" When Congress provides exceptions in a statute, . . . [t]he proper inference . . . is that Congress considered the issue of exceptions and, in the end, limited the statute to the ones set forth." United States v. Johnson, 529 U.S. 53, 58, 120 S.Ct. 1114, 146 L.Ed.2d 39 (2000). As the Tenth Circuit explained, " [t]his principle is particularly pertinent in the IIRIRA context, given that Congress was undoubtedly aware of the pre-existing regulatory post-departure bar." Contreras-Bocanegra, 678 F.3d at 817. Applied here, therefore, the " proper inference" is that Congress considered whether to bar motions to reopen or to reconsider from noncitizens who had departed the United States, and chose not to do so. The statute contains several exceptions to the general grant of a right to file a motion to reopen and a motion to reconsider, but does not contain any related to whether the noncitizen previously departed the United States. The regulatory departure bar unambiguously conflicts with this decision by Congress. See Carias, 697 F.3d at 264 (" The fact that Congress created limitations on the exercise of the motion to reopen, yet did not place a geographic restriction, supports a reading . . . that does not deny departed aliens their right to file a motion to reopen." ); Lin, 681 F.3d at 1240 (" Congress clearly considered and included some restrictions on the ability to file a motion to reopen but chose not to make a limitation based on the alien's physical location." ).
Moreover, subsequent enactments by Congress further demonstrate that it knew how to include a physical-presence requirement on motions to reopen, yet did not do so for all noncitizens who make such a motion -- contrary to the regulatory departure bar, which applies to all noncitizens.
See Food & Drug Admin. v. Brown & Williamson Tobacco Corp., 529 U.S. 120, 133, 120 S.Ct. 1291, 146 L.Ed.2d 121 (2000) (" [T]he meaning of one statute may be affected by other Acts, particularly where Congress has spoken subsequently and more specifically to the topic at hand." ). With changes enacted in 2000 and 2006, Congress provided that the number and time limitations on filing a motion to reopen do not apply to battered spouses, children, and parents, 8 U.S.C. § 1229a(c)(7)(C)(iv), as long as such individuals are " physically present in the United States at the time of filing the motion," id. § 1229a(c)(7)(C)(iv)(IV). No other physical-presence requirement exists in the statute governing motions to reopen and motions to reconsider.
The addition of a physical-presence requirement confirms that the omission of a departure bar from the statute governing motions to reopen and motions to reconsider was deliberate. " Where Congress includes particular language in one section of a statute but omits it in another section of the same Act, it is generally presumed that Congress acts intentionally and purposely in the disparate inclusion or exclusion." Russello v. United States, 464 U.S. 16, 23, 104 S.Ct. 296, 78 L.Ed.2d 17 (1983) (citation omitted) (internal quotation marks omitted). Here, Congress included a physical-presence requirement in the section of the statute concerning tardy or successive motions to reopen filed by battered spouses, children, and parents, but did not include any presence-related requirements elsewhere in the statute. Therefore, we must presume that Congress intentionally excluded a presence-related requirement from its general grant of a statutory right to file a motion to reopen and a motion to reconsider. See Santana, 731 F.3d at 56 (" This provision shows that Congress knew how to impose a geographic restriction when it wanted to, and further suggests that the statute's general provisions do not contain such a limitation." ); Lin, 681 F.3d at 1240 (explaining that the physical-presence requirement included in the statute leads to an inference that Congress " intentionally chose not to require such presence for a motion to reopen, except in the specified circumstances." ).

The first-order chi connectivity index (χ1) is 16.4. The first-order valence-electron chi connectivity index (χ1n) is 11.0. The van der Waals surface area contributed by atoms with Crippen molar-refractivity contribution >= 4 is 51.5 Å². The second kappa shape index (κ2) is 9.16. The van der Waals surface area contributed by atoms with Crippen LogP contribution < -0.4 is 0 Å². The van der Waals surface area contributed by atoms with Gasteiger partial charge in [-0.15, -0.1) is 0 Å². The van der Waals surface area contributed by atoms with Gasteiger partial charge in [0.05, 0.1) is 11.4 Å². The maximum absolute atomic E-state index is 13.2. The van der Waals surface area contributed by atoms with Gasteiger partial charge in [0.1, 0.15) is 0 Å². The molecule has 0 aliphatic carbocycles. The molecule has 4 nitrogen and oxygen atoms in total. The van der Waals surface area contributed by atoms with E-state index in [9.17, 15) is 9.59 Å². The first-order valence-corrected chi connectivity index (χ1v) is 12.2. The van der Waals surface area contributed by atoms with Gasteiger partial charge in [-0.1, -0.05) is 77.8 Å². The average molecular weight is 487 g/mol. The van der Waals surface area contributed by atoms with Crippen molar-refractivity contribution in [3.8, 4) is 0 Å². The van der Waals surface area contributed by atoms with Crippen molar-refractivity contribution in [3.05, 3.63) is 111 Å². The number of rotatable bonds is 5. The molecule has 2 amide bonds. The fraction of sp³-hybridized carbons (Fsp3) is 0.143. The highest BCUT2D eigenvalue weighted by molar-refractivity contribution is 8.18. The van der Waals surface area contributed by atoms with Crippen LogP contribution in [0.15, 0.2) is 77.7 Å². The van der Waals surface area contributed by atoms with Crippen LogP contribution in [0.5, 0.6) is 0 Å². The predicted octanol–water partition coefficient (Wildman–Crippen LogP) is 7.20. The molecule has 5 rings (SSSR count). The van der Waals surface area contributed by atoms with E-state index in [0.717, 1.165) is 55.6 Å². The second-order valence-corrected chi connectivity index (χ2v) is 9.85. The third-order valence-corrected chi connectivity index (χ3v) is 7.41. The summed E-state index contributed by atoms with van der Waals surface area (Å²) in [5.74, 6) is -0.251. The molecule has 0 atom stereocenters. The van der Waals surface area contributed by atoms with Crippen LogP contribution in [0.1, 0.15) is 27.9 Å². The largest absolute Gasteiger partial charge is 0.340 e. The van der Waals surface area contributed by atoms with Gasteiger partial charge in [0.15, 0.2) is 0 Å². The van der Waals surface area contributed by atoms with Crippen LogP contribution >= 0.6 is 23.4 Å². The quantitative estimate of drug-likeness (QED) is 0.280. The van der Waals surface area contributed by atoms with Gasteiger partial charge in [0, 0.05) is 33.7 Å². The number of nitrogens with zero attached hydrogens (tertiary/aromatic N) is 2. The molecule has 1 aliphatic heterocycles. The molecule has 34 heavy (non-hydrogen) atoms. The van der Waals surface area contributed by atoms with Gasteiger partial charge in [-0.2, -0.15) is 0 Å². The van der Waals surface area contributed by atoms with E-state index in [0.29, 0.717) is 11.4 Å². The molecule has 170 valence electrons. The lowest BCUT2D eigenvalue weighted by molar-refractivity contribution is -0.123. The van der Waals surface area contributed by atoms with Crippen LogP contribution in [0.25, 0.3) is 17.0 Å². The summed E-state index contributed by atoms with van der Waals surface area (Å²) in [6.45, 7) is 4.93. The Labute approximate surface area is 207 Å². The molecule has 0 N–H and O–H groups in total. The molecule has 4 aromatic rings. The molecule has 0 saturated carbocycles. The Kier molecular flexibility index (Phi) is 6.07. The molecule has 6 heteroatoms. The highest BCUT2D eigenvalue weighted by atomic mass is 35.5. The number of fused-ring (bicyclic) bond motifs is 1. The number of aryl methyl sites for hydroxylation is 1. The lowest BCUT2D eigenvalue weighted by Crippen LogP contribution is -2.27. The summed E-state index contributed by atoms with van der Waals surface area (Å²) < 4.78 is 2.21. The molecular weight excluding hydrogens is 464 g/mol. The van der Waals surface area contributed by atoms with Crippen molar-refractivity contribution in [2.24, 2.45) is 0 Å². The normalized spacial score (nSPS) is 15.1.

Moreover, Congress must have understood that IIRIRA invalidated the regulatory departure bar. As the Third Circuit explained, there would have been " no need" for Congress in its enactments subsequent to IIRIRA to provide a physical-presence requirement for victims of domestic violence filing motions to reopen if IIRIRA had left the regulatory departure bar undisturbed. Prestol Espinal, 653 F.3d at 223. In fact, the argument to the contrary -- that the regulatory departure bar survived IIRIRA, yet Congress nevertheless provided the physical-presence requirement for victims of domestic violence filing late or successive motions to reopen -- would require us to read the latter provision as mere surplusage, in direct violation of the " fundamental canon of statutory construction that a statute should not be construed so as to render any of its provisions mere surplusage." United States v. Wenner, 351 F.3d 969, 975 (9th Cir. 2003); see also William, 499 F.3d at 333 (" We can go beyond simply drawing an inference regarding Congress' intent in this case, for a finding that physical presence in the United States is required before any motion to reopen may
be filed would render the physical presence requirement expressly written into subsection (c)(7)(C)(iv)(IV) mere surplusage." ); Carias, 697 F.3d at 264 (" [A]n interpretation of the statute that would impose a general physical presence requirement would effectively read the aforementioned provision regarding domestic abuse victims out of the statute." ).